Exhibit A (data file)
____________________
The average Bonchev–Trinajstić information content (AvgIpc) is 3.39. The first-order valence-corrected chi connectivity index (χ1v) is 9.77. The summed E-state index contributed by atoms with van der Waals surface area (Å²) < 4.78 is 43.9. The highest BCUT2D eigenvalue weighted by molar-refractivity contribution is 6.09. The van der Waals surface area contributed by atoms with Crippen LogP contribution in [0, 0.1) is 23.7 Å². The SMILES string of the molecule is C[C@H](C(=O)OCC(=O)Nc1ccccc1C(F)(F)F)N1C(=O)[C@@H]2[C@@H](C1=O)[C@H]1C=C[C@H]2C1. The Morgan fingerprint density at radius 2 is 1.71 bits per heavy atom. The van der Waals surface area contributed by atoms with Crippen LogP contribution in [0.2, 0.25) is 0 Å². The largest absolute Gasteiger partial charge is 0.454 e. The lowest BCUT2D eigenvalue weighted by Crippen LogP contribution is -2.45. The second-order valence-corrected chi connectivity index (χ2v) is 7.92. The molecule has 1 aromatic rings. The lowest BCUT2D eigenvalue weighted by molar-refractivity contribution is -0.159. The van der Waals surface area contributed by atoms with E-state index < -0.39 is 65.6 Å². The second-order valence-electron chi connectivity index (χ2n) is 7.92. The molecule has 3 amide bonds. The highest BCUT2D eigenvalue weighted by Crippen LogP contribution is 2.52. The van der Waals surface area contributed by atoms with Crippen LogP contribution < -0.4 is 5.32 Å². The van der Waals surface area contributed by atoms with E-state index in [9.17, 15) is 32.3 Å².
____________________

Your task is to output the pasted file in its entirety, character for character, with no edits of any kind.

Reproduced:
The average Bonchev–Trinajstić information content (AvgIpc) is 3.39. The first-order valence-corrected chi connectivity index (χ1v) is 9.77. The summed E-state index contributed by atoms with van der Waals surface area (Å²) < 4.78 is 43.9. The highest BCUT2D eigenvalue weighted by molar-refractivity contribution is 6.09. The van der Waals surface area contributed by atoms with Crippen LogP contribution in [0, 0.1) is 23.7 Å². The SMILES string of the molecule is C[C@H](C(=O)OCC(=O)Nc1ccccc1C(F)(F)F)N1C(=O)[C@@H]2[C@@H](C1=O)[C@H]1C=C[C@H]2C1. The Morgan fingerprint density at radius 2 is 1.71 bits per heavy atom. The van der Waals surface area contributed by atoms with Crippen LogP contribution in [0.2, 0.25) is 0 Å². The largest absolute Gasteiger partial charge is 0.454 e. The lowest BCUT2D eigenvalue weighted by Crippen LogP contribution is -2.45. The second-order valence-corrected chi connectivity index (χ2v) is 7.92. The molecule has 1 aromatic rings. The lowest BCUT2D eigenvalue weighted by molar-refractivity contribution is -0.159. The van der Waals surface area contributed by atoms with E-state index < -0.39 is 65.6 Å². The second-order valence-electron chi connectivity index (χ2n) is 7.92. The molecule has 3 amide bonds. The highest BCUT2D eigenvalue weighted by Crippen LogP contribution is 2.52. The van der Waals surface area contributed by atoms with Crippen LogP contribution < -0.4 is 5.32 Å². The van der Waals surface area contributed by atoms with E-state index in [9.17, 15) is 32.3 Å².